Last night, we got to talking over dinner about fireants and how we could rid them from our yard. I told him that lots of the ants live underground, so there's no way to kill them. He said, "What if we just put in an ah-rarming budge?" It was clear that he had a very particular phrase he was trying to say, but I couldn't figure out what it was. I asked him to repeat it. "What if we just use an ah-rarming budge?" Ann and I both looked at him quizically, and then Ann said, "Do you mean an alarming bulge?" He said yes. As it turns out, he has a book about Mt. Vesuvius and the destruction of Pompeii - one of his favorites. In the book, it mentions how the eruption started off as an "alarming bulge" in the ground. Apparently he thought that if you wanted to get rid of something underground, you just have to stick an alarming bulge down there and wait for it to blow up. We haven't read that book in several weeks, but for some reason that concept, and that particular phrase, had stuck in his head.

A couple of weeks ago he asked if he would always need to wear glasses. Ann and I told him that he might be able to get contacts some day, and maybe even have surgery. He thought about that for a moment and said, "I'll just tell my wife that she can't have any babies." I had no idea what he was talking about, and then it hit me. I had a vasectomy back in December, and had told him at the time that I was having surgery so that Mommy wouldn't have any more babies. Apparently he believed that sterility was the point of ALL surgeries. We assured him that there were many different kinds of surgeries, and that if he had surgery on his eyes his wife would still be able to have babies.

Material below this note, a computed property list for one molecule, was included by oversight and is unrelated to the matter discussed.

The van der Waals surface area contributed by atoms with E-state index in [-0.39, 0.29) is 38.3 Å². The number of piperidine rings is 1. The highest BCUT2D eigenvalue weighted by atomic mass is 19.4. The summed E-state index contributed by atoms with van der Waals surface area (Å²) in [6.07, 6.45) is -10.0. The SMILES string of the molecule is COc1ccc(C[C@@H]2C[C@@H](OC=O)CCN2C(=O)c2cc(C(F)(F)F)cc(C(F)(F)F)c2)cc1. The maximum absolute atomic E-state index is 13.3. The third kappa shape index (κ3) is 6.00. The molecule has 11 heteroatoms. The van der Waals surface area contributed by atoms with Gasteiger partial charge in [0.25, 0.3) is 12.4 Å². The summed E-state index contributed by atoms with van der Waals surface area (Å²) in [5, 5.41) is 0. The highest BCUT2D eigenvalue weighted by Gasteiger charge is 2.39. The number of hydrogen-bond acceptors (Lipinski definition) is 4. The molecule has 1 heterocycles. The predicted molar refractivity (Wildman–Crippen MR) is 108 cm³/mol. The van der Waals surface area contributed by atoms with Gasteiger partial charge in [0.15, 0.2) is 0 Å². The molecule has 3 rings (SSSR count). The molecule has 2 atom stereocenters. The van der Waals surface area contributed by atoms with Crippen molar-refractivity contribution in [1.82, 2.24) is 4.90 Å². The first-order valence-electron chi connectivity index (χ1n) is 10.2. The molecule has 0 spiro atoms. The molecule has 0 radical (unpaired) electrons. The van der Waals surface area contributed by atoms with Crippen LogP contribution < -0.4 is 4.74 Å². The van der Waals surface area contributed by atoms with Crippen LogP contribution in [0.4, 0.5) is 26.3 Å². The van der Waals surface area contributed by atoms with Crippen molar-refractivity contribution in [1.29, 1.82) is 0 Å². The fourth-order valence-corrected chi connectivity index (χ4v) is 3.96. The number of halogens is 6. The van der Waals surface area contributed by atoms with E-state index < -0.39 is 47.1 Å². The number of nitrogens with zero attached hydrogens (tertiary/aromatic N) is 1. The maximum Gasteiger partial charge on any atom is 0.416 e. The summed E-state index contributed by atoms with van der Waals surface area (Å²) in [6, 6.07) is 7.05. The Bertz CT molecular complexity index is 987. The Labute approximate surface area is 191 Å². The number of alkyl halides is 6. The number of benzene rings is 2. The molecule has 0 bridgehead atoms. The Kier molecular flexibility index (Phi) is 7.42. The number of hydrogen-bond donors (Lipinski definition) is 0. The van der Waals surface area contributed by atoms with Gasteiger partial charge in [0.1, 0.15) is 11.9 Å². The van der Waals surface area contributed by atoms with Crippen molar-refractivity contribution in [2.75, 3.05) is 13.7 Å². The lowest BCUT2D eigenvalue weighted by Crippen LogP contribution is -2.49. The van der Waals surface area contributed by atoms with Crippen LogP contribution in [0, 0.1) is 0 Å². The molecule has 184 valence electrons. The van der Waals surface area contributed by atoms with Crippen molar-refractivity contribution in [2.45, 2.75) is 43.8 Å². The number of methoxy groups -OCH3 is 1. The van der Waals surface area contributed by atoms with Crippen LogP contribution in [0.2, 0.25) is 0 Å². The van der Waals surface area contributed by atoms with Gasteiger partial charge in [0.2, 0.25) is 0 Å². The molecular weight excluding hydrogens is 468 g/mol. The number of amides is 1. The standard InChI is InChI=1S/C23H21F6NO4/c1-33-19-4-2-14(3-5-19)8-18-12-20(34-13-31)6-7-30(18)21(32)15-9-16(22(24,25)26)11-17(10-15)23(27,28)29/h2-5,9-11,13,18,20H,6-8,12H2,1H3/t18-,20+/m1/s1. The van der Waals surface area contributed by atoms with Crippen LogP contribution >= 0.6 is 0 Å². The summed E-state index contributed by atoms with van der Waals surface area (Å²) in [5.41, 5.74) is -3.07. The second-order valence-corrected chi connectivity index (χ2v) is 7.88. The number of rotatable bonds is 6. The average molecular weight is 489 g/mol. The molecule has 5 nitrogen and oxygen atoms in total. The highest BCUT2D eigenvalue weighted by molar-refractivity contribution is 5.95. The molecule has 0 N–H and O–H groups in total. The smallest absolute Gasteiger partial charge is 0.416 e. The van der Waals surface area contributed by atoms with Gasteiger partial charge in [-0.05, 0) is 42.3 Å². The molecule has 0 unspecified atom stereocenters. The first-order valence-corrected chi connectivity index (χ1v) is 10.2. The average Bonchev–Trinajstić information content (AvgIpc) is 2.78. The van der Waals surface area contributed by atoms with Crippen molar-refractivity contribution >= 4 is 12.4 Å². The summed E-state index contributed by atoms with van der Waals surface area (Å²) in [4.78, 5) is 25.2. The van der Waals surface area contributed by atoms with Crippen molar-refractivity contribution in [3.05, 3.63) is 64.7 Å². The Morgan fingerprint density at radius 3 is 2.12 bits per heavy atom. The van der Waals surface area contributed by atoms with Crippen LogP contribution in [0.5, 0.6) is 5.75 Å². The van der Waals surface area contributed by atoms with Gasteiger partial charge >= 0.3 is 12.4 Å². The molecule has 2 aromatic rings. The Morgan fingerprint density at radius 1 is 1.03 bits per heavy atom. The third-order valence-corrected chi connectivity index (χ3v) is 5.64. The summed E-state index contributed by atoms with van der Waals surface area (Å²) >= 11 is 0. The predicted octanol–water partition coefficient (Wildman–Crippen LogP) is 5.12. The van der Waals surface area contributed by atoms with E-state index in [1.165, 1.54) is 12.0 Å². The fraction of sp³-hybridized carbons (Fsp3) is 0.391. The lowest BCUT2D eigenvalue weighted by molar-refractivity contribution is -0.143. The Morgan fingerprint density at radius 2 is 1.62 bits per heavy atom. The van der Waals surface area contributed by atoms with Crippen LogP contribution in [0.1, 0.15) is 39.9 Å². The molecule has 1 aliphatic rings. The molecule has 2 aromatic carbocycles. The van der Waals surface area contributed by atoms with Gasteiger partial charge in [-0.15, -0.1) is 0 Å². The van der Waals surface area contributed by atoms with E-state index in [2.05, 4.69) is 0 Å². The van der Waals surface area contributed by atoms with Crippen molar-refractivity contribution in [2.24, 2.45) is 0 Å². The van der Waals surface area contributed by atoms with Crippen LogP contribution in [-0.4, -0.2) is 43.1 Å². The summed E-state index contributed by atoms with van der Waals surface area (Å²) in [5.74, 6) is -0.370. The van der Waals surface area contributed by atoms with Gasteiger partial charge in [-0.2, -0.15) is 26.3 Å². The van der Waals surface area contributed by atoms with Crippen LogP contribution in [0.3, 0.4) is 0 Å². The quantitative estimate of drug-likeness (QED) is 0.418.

I think this is a fascinating insight into how little kids comprehend language and interpret what you say. Just goes to show you that 75% understanding might be worse than none at all.

Monday, April 14, 2008

How do you say no to that?

This morning, I was getting ready for work and was just about to walk out the door. The Monkey came around the corner carrying one of his foam swords that we love to play with together. I told him I was getting ready to leave and he said, "But can you play swords with me?" I told him I really needed to be at work soon. He looked up at me through those cute glasses of his and said, "But you're here right now."

I stayed home for a few minutes and played swords.

Wednesday, April 9, 2008

To Expedition 17!

Tomorrow morning, a Soyuz will dock to the Space Station containing the first crew for which I was the training lead. Sergei Volkov and Oleg Kononenko launched on Tuesday with spaceflight participant So-Yeon Yi (read: space tourist). Astronaut Greg Chamitoff will be joining them in join.